## Card Counting and the True Count

The True Count

You may already know how to count cards using the Hi Low or other card counting system. But it doesn't stop there. You have to learn to adjust your computation to the "true count" as it is called.

The true count will often be heard when discussing multiple deck blackjack. But it also applies to single deck. The true count is a more accurate count of the card odds.

You get the true count simply by dividing your count by the number of decks left to be played. If you have a running count of +8 and the number of decks left in the shoe are 4, then your true count is +2.

Why divide? Well, think about it. You practiced card counting with a single deck. You make a running count of +6 as if it were a single deck. But if there are really say, 3 more decks to play, then would you not have 3 times less of an advantage since there are more cards in the shoe? And the same principle applies to single deck games because as cards are used and you count, there is fewer than a deck left to play.

Just in case you're wondering, most casinos use multiple decks now precisely to thwart card counters like you. You see, card counting is most effective in single deck games. It is harder to use in multiple deck games, although some card counting systems work quite well with them.

Finding the Number of Decks

Now, as you can see, getting the true count is simple once you know the number of decks to use as divisor. The question now is: How do you know how many decks are left to play?

You can't ask the dealer, of course!

Instead, the card counter must learn to read the pile of discarded cards, called the discard tray. The cards there are neatly stacked together. It is not the shoe, by the way. The shoe is where the unused cards are stored in.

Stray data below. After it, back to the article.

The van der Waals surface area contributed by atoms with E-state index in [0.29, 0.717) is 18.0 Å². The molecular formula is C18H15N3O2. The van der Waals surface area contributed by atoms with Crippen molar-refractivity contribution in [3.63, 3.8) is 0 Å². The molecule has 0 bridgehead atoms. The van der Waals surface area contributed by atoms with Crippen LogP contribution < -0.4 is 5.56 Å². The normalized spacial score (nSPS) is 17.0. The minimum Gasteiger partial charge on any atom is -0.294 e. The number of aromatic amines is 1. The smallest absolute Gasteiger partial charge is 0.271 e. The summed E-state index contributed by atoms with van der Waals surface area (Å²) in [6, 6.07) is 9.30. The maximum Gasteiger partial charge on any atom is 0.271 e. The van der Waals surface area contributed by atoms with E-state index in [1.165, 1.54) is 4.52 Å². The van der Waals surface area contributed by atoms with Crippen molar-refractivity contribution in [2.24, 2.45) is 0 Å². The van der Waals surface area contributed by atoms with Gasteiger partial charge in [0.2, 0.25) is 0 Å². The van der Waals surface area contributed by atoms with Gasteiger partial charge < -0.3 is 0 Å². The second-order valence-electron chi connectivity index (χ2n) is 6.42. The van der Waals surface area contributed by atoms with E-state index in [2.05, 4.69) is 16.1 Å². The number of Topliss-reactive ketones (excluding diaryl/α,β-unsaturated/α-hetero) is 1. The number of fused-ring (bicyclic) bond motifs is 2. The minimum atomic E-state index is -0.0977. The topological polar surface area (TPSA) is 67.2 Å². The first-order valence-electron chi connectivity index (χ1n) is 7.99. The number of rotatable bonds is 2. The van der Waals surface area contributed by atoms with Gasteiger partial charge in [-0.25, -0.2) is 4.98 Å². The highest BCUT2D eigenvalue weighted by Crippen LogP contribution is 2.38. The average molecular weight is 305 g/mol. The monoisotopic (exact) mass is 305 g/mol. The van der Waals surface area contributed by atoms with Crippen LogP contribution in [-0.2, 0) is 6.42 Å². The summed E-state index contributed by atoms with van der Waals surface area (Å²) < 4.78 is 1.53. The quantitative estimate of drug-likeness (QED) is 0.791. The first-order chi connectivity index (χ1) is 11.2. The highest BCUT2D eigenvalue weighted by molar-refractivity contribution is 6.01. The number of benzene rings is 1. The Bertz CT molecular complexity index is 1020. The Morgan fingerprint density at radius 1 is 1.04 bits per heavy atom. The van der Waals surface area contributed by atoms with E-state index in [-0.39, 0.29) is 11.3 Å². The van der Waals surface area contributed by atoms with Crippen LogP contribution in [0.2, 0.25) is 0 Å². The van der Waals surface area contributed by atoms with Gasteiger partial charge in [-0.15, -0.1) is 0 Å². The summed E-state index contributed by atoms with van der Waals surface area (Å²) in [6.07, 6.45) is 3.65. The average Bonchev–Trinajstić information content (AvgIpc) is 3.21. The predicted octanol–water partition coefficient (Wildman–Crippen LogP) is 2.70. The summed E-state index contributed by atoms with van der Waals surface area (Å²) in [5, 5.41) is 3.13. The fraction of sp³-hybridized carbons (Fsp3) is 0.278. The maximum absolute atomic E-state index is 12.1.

You have to be able to judge how many decks are in a discard tray just by looking at it. And to do this you have to practice as follows:

Get 6 decks of cards ready. Take a deck and look at it. You're looking at a single deck.

Now remove half of it just by hand, without counting. You are now staring at a half deck. Count the cards you took and see how many they really are.

Now pile the other 5 decks on top of one another. Take what you feel must be a whole deck and put it on top of the single deck. Count this afterwards and see if you were right.

Do the same thing for 3 decks, 3 ½ decks, 4 decks and so on.

Keep doing this until you get used to recognizing the number of decks.

When you can do this, get a friend to make different piles for you. Do not look as they are doing it. Look at the decks when your friend is done and then see if you can guess each one correctly.

Do this card counting exercise and soon you will be able to find the number of decks used. It's not unlike a boxing fan who can tell what weight division a boxing match is just by looking at the fighters' build. Don't forget to subtract the used decks from the shoe to get your true count.